One of the first things that I wanted to evangelize within our team and across our product teams and our engineering teams is the value of the platform that allows us to do the kind of things we’re talking about. We want a platform to really provide the insights to our product managers and our analysts and to other engineers. We really want to allow the community of teams that we have to understand our behavior, user behavior around these different apps. Finally, we want to build our intelligent features.
That was also the order of priorities we wanted to work things in. We wanted to make sure we drive engagement. We wanted to make sure we’re building the right products and then we also want to make sure we’re introducing data products into these intelligent features so that we can really continue this iterative cycle of engaging our users.
How do we do that or how are we trying to do that? This is a really high-level architecture for us. There is two main components of this. We have Kafka as one of our staple elements for our data infrastructure and S3. Why Kafka? It’s fast, it’s scalable, it’s fault tolerant, it’s reliable, all the isms. We also made a decision pretty early on to work with our engineering teams to move to more of a microservices architecture.
We wanted them to start admitting events for all kinds of different interactions that are happening. Then we wanted to centralize all this data. We wanted the apps, the MyFitnessPal app, the MapMyFitness apps, the Endomondo apps to be admitting events to Kafka as our central messaging bus and then we wanted to centralize all that data into S3 so we can act on it.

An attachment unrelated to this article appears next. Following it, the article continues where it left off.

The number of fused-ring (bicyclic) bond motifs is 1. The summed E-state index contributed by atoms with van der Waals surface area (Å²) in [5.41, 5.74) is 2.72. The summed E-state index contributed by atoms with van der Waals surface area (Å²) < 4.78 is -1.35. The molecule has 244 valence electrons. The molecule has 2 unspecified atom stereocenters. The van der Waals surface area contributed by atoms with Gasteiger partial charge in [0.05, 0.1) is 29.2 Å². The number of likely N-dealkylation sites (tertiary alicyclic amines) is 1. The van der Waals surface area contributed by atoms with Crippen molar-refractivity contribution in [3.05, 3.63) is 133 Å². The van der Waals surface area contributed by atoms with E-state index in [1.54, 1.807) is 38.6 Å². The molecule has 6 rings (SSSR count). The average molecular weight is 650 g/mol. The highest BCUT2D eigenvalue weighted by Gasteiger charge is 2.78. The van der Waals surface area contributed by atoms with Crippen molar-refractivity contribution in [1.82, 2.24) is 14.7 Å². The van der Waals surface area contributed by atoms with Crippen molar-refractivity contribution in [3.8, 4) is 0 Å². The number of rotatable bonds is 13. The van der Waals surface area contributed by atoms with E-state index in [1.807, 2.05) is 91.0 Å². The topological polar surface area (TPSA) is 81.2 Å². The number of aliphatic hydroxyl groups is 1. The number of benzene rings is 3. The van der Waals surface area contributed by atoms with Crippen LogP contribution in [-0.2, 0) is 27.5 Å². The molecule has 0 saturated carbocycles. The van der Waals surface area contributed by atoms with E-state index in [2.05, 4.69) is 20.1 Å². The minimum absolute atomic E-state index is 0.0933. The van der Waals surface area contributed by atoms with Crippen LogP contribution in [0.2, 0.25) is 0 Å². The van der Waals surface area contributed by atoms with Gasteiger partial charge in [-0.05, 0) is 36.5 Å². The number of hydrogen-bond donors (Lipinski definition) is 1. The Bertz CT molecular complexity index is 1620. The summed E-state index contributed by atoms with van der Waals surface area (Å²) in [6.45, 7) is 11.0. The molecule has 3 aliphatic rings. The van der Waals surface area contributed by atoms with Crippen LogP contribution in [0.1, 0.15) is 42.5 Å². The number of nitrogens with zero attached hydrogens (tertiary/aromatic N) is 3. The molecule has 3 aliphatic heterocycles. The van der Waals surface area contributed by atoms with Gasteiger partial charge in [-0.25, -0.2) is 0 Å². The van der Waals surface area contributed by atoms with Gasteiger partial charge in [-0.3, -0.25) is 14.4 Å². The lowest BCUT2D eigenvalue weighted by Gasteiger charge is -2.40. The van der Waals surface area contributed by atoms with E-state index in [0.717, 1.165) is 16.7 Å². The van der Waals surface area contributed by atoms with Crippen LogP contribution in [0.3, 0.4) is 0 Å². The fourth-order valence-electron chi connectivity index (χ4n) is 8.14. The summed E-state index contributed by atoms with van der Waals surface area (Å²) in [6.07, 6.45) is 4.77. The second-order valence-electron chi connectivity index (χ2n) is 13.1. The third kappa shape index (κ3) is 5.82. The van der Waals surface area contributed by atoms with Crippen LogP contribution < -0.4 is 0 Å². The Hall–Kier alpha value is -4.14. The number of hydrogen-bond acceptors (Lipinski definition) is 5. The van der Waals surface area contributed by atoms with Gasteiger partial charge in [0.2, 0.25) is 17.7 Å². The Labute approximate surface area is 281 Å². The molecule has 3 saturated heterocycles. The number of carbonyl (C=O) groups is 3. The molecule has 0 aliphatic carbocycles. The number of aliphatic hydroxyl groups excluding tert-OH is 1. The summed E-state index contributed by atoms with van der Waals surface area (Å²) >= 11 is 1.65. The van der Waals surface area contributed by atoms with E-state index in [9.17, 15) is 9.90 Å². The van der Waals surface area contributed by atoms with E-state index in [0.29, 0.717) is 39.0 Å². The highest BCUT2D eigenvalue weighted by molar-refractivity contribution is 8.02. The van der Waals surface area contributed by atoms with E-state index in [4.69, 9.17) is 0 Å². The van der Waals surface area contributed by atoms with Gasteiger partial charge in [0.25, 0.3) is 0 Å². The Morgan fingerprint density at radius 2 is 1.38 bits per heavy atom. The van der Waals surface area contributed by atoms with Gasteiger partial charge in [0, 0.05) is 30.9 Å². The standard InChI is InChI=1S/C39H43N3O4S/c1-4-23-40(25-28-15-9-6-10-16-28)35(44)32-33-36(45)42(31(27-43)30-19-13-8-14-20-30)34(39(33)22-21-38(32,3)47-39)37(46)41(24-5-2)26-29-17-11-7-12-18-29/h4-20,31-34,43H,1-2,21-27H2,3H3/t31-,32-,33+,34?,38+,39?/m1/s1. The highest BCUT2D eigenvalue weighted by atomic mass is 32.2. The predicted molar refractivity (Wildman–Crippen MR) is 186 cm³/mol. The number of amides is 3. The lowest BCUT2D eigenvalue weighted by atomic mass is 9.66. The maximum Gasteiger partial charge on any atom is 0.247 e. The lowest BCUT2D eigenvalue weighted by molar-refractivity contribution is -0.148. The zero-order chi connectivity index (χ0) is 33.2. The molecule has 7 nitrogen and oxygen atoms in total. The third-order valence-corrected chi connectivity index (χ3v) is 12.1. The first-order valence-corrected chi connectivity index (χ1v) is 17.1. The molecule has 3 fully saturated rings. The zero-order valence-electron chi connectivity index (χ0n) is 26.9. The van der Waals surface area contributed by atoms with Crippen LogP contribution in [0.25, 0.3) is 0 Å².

You’ll notice a bunch of circles around it. The important takeaway here is I think you’ve seen something similar to this earlier today by the other Karthik, where the latency and how we want to deal with our data and how quickly do we need to respond to what the data is was important component. If we wanted to build closer to reactive systems right we can move to the left we can consume streams off of Kafka. If we wanted to do any aggregation of our data and batch processing where we have greater latency’s that we can deal with we can move to the right. This gave us the flexibility to do either.